Sunday 20 January 2019

Irish Madoff case will take 'third of a year' in court

Bernard Madoff walks back to his apartment in New York December 17, 2008
Bernard Madoff walks back to his apartment in New York December 17, 2008

Tim Healy

A High Court claim against the Irish arm of HSBC bank for US$333m (€284m) connected to the Ponzi scheme run by jailed US fraudster Bernie Madoff is expected to take one-third of a year to hear, a judge said when he made directions in relation to pre-trial discovery.

Mr Justice Twomey made the comment as part of his ruling on discovery which he said will help reduce court time and, though remote, may even facilitate settlement of the dispute prior to the trial.

"It is this court's view that due to the shortage of judges in Ireland there is a need for judges to use court resources efficiently," he said.

He was ruling in relation to a case taken by British Virgin Islands (BVI)-registered investment fund Defender Ltd against HSBC Institutional Trust Services Ireland Ltd, with registered officers in Grand Canal Square, Dublin.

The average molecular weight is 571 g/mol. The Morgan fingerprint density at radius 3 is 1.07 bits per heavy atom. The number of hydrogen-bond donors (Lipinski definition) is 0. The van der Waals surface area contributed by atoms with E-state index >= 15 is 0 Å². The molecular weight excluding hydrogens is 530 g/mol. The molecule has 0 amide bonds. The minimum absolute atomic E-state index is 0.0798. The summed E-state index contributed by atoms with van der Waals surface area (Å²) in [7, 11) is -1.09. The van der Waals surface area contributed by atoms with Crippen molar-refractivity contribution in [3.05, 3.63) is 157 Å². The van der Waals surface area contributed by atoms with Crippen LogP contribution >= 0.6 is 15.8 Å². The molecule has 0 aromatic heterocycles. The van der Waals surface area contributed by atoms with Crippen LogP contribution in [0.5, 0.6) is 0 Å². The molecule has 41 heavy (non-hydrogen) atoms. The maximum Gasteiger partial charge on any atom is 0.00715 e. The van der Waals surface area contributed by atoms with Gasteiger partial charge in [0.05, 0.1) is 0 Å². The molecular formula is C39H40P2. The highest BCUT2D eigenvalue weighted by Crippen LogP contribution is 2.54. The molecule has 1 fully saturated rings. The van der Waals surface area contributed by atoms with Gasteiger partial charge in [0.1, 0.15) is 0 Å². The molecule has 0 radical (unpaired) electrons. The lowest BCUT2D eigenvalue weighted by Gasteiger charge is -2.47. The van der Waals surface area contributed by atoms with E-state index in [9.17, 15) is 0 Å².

Defender is claiming US$333m against HSBC for negligence and breach of contract regarding HSBC's alleged role as a custodian of funds which were lost as a result of fraud by its alleged sub-custodian Bernie L Madoff Securities LLC.

The judge said that company was operated by the "notorious" Mr Madoff who was involved in a €65bn Ponzi scheme in the US which is alleged to be the biggest fraud in history.

HSBC joined Reliance Management BVI Ltd and Reliance International Reseach LLC as third parties in the case.

HSBC alleges that these two companies are a single group entity and, as Defender's investment manager, had full knowledge of all the risks associated with funds being entrusted to the Madoff company.

In this regard, HSBC had received 53,000 documents from Reliance as part of the pre-trial discovery process. However, HSBC applied to the court in relation to Defender's failure to reply to around 650 questions under the pre-trial system known as "interrogatories" which are a device used, usually by defendants, to learn facts that are the basis for the claim against them.

Defender opposed the application, saying many of the interrogatories sought by HSBC were flawed.

Mr Justice Twomey said that the court sustained two out of seven objections made by Defender and will hear from the parties later this month on the precise terms of any order to be made.

The main case is due to start in October.

Irish Independent

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